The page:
1. 6  No NMC decision maker, except a Conduct and Competence Committee (CCC) or Health Committee (HC) panel at a substantive hearing or meeting,2 can determine questions of fact.3 In some cases, following legal review or advice, factual allegations against a nurse or midwife are considered not capable of proof due to insufficient evidence. Such cases fall outside of the scope of this guidance.
  2. 7  At a substantive hearing or meeting, the relevant panel must consider, in light of any of the facts found proven, whether the nurse’s or midwife’s fitness to practise is impaired. During the course of a case up to the start of a substantive hearing or meeting, the decision maker must decide whether there is a case to answer.4 This requires the decision maker to be satisfied that there is a real prospect that a substantive panel of the CCC or HC could find the nurse’s or midwife’s fitness to practise impaired.
  3. 8  For further guidance on the ‘case to answer’ test, please refer to Guidance for Investigating Committee panels on deciding whether there is a case to answer (NMC, 2011).
  4. 9  At a substantive hearing or meeting, this guidance should only be applied in respect of those facts already found proven by the panel. When decision makers are considering a case before a substantive hearing has commenced, the allegations against the nurse or midwife should be taken at their highest.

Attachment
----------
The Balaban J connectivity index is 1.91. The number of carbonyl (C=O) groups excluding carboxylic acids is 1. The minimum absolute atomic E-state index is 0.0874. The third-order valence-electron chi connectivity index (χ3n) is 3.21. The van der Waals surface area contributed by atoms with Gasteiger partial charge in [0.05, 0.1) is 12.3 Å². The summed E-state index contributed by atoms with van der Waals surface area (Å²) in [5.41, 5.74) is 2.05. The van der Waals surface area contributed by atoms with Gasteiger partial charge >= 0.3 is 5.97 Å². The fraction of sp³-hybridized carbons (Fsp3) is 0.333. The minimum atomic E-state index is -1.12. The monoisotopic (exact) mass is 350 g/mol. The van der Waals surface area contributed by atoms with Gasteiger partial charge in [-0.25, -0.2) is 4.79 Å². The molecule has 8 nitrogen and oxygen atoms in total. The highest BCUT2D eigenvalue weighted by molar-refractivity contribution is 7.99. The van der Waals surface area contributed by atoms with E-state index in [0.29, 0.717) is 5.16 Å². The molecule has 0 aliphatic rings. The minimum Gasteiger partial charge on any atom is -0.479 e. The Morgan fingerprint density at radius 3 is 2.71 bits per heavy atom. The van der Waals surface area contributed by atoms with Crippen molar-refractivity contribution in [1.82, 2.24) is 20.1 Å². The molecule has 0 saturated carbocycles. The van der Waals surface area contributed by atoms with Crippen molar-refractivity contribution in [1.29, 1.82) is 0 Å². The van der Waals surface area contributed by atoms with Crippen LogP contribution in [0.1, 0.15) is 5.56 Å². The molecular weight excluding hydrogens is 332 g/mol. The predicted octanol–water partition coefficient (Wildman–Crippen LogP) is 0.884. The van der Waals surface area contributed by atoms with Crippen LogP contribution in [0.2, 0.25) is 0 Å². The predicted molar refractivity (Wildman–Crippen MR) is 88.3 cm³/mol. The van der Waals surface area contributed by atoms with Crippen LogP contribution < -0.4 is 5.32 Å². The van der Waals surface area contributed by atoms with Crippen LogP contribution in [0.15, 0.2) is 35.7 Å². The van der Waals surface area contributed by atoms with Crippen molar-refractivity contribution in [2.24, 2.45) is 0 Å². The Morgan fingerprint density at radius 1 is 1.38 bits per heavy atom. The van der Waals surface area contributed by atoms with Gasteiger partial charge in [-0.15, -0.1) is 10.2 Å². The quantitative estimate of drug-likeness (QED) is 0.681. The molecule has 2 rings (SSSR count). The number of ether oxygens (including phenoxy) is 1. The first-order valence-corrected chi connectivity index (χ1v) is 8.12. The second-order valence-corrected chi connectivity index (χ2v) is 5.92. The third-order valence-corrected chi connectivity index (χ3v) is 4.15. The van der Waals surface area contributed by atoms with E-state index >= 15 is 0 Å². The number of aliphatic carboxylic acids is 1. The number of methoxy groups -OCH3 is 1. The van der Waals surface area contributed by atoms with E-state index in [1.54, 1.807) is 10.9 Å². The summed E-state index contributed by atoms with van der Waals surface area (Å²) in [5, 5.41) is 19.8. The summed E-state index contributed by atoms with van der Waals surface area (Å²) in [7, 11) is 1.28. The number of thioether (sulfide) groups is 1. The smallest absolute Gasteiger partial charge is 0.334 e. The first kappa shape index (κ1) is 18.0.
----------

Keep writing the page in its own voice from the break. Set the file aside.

Impairment of fitness to practise

  1. 10  Allegations brought by the NMC against a nurse or midwife under article 22(1)(a) of the Order focus on whether their fitness to practise is impaired. There is no definition of ‘impairment’ provided by the NMC’s legislative framework. However, the NMC defines ‘fitness to practise’ as the suitability to remain on the register without restriction.
  2. 11  In considering impairment of fitness to practise, it is fundamental that the decision maker considers whether the nurse’s or midwife’s fitness to practise is currently impaired. This must be a forward-looking exercise, although decision makers should consider past events and behaviour, including the way in which the nurse or midwife concerned has acted or failed to act.5
  3. 12  The concept of impairment of fitness to practise has been informed by a number of judicial decisions. As a result, there are two key considerations for NMC decision makers.

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2 Or a panel of the Investigating Committee considering an allegation of incorrect or fraudulent entry onto the register at a substantive hearing or meeting.
3 See Henshall v GMC [2005] EWCA Civ 1520.
4 For the purposes of the Investigating Committee, see article 26(2)(1)(d)(i) of the Order.

5 See para. 32 of Sir Anthony Clarke MR’s judgment in Meadow v General Medical Council [2006] EWHC 146 (Admin).